September 29, 2011

Article at Comcast & Xfinity

The Great Outdoors for Insiders

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Sure, getting outside for some fresh air is nice and all, but what about all the television and movies you're missing? 

If you're the sort who appreciates a nice weekend in nature but can't help being intimidated by the size of the DVR backlog you'll return to, don't worry — we've got you covered.

While the difficulty of getting off the grid these days might be a negative to some, there's no shame in seeing the appeal of an outdoor excursion in your smartphone service area. And now that tablet computers have made it easy to pack some high-def entertainment for your camping trip, it will take more than a little rain to ruin your outdoor excursion.

With that in mind, we've put together a list of a few television series available to Xfinity subscribers and On Demand movies that you might want to take along on your next trek outside the city limits. With many camp sites offering wi-fi service and smartphones or tablet computers that can store and play back video at the same quality as your television at home, it's only getting easier to make your time “roughing it” a little smoother.

'Survivorman' and/or 'Man vs. Wild'

Both series feature guys who intentionally strand themselves out in the middle of nowhere, then show us how to use what's available in nature (and in standard hiking equipment) to survive in the wild. While it's not likely that you'll find yourselves in any of these dire circumstances — especially if your vacation stays within your mobile network's service area — these shows serve two purposes: First, they're entertaining and educational; and second, they're also a great reminder why venturing too far into the wild might not be such a good idea. Because let's face it — getting away from it all doesn't mean you should have to eat insects to survive.

'A River Runs Through It'

If you're planning to do any fishing on your trip, this 1992 film is must-see material before, during, and — heck, why not — after your excursion. Based on Norman Maclean's semi-autobiographical novel about growing up in western Montana before the Great Depression, the film is both a historical period piece and an ode to the art of fly fishing. In simple terms, 'A River Runs Through It' does for fishing what 'The Natural' did for baseball. Filled with beautiful landscape cinematography and poignant analysis of what makes fishing (specifically, fly fishing) both a wonderful metaphor for life and escape from it, 'A River Runs Through It' is something everyone who daydreams about spending a day casting a line into the water should see.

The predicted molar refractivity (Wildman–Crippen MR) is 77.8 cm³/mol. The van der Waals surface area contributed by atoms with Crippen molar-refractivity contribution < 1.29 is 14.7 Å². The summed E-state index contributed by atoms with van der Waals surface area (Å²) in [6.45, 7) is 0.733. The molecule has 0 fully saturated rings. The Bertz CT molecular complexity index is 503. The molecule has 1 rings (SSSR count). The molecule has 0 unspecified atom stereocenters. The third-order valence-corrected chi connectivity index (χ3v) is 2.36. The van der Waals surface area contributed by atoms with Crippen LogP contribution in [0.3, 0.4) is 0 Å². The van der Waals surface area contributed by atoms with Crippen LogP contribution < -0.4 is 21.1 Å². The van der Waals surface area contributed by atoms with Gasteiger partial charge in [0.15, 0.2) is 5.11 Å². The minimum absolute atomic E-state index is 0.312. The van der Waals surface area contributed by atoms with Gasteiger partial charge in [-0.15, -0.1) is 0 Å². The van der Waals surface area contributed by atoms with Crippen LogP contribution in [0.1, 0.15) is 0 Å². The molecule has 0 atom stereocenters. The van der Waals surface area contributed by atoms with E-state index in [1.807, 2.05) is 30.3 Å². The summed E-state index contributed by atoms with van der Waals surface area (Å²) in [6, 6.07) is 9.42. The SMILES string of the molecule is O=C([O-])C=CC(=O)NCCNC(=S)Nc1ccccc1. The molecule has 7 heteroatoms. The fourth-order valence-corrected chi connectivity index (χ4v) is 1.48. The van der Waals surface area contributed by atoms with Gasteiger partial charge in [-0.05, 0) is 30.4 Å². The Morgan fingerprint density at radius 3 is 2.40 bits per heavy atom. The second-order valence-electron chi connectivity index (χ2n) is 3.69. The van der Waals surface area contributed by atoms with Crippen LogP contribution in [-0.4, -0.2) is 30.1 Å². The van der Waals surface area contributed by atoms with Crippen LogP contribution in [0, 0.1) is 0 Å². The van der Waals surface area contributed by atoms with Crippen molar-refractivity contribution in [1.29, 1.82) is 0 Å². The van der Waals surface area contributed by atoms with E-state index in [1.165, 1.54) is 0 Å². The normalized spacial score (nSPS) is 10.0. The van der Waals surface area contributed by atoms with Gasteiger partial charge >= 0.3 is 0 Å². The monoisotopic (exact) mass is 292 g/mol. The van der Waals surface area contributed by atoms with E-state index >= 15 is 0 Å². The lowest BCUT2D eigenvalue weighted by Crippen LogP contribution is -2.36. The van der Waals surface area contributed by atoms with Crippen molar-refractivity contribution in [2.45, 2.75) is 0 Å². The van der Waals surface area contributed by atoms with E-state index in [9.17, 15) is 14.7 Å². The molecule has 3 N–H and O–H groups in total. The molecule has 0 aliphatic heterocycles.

'Dual Survival'

Much like 'Survivorman' and 'Man vs. Wild,' 'Dual Survival' is a show about surviving the wild using only what you find around you — but there's a twist. The series features not one but two main characters stranded in a wide range of environments. One is a rugged, military-trained survivalist, and the other is a ponytailed, barefoot naturalist with a very different approach to surviving their predicament. It may sound a little corny, but the series offers a distinctly different angle on how we can use elements of nature, and since the predicaments the pair find themselves in are rarely as extreme as 'Survivorman' or 'Man vs. Wild,' you're likely to learn a thing or two from each episode. Whether your preference is to conquer nature or to leave as small a mark on it as possible, 'Dual Survival' is a nice way to learn more about what the natural world makes available to you when you're surrounded by it. 

'Wet Hot American Summer'

Okay, so what if you're not heading off to a secluded campsite in the middle of nowhere, and getting together with friends for a bit of summer-camp fun? Well, this R-rated comedy from the cast and creators of the sketch comedy series 'The State' has become the go-to movie for anyone who spent the occasional summer at a youth camp — whether as a guest or counselor — and grew up watching older summer-camp classics like 'Meatballs.' Keep in mind that 'Wet Hot American Summer' is definitely not family-friendly material, but if you're looking for something to watch on a rainy night when you're stuck inside the cabin with your friends, you can't go wrong with this modern favorite.


While this long-running reality competition series has become less about survival and more about social strategy over the years, there's one very big reason to watch it before or during your time in the great outdoors: the challenges. Have more people than beds in the cabin? Why not stage a 'Survivor'-style challenge to determine who gets voted onto the couch? Don't have enough room in the boat for everyone, or you're trying to decide whose turn it is to get the firewood? Sounds like challenge time to us! There's nothing quite like a bit of competition to spice up an outdoor adventure, so take some cues from 'Survivor' when it comes time to decide who gets a hot shower and who will have to be content with a dip in the lake. Now that's a contest!